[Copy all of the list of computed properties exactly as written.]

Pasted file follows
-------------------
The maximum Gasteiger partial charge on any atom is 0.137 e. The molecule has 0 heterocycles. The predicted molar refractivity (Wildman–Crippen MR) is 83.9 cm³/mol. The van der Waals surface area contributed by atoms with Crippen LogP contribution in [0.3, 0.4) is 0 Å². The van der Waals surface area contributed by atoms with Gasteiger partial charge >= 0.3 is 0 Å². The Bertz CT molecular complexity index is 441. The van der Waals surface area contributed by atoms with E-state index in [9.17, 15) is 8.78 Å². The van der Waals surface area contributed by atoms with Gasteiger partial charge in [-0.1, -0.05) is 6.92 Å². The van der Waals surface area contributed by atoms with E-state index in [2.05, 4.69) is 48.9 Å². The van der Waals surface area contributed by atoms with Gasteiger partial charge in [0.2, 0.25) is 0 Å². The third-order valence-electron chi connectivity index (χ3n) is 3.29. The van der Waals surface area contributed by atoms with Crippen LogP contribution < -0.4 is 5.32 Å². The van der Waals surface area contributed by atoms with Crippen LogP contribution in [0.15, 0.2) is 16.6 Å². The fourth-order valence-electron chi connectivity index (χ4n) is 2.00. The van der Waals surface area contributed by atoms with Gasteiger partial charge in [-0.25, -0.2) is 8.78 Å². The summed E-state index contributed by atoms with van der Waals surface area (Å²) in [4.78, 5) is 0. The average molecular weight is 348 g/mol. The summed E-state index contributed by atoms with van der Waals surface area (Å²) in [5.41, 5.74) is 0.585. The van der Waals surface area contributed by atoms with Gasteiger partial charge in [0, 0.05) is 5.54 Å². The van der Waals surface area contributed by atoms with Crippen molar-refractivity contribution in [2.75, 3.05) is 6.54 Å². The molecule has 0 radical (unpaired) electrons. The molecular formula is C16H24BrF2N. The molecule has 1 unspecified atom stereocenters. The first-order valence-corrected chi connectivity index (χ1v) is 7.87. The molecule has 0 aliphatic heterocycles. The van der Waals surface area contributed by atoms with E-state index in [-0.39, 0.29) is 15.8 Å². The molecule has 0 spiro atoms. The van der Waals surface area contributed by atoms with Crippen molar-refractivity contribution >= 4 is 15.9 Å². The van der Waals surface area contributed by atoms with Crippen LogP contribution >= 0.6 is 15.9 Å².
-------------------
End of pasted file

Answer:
The maximum Gasteiger partial charge on any atom is 0.137 e. The molecule has 0 heterocycles. The predicted molar refractivity (Wildman–Crippen MR) is 83.9 cm³/mol. The van der Waals surface area contributed by atoms with Crippen LogP contribution in [0.3, 0.4) is 0 Å². The van der Waals surface area contributed by atoms with Gasteiger partial charge >= 0.3 is 0 Å². The Bertz CT molecular complexity index is 441. The van der Waals surface area contributed by atoms with E-state index in [9.17, 15) is 8.78 Å². The van der Waals surface area contributed by atoms with Gasteiger partial charge in [-0.1, -0.05) is 6.92 Å². The van der Waals surface area contributed by atoms with E-state index in [2.05, 4.69) is 48.9 Å². The van der Waals surface area contributed by atoms with Gasteiger partial charge in [0.2, 0.25) is 0 Å². The third-order valence-electron chi connectivity index (χ3n) is 3.29. The van der Waals surface area contributed by atoms with Crippen LogP contribution < -0.4 is 5.32 Å². The van der Waals surface area contributed by atoms with Crippen LogP contribution in [0.15, 0.2) is 16.6 Å². The fourth-order valence-electron chi connectivity index (χ4n) is 2.00. The van der Waals surface area contributed by atoms with Gasteiger partial charge in [-0.25, -0.2) is 8.78 Å². The summed E-state index contributed by atoms with van der Waals surface area (Å²) in [4.78, 5) is 0. The average molecular weight is 348 g/mol. The summed E-state index contributed by atoms with van der Waals surface area (Å²) in [5.41, 5.74) is 0.585. The van der Waals surface area contributed by atoms with Gasteiger partial charge in [0, 0.05) is 5.54 Å². The van der Waals surface area contributed by atoms with Crippen molar-refractivity contribution in [2.75, 3.05) is 6.54 Å². The molecule has 0 radical (unpaired) electrons. The molecular formula is C16H24BrF2N. The molecule has 1 unspecified atom stereocenters. The first-order valence-corrected chi connectivity index (χ1v) is 7.87. The molecule has 0 aliphatic heterocycles. The van der Waals surface area contributed by atoms with E-state index in [-0.39, 0.29) is 15.8 Å². The molecule has 0 spiro atoms. The van der Waals surface area contributed by atoms with Crippen molar-refractivity contribution >= 4 is 15.9 Å². The van der Waals surface area contributed by atoms with Crippen LogP contribution >= 0.6 is 15.9 Å².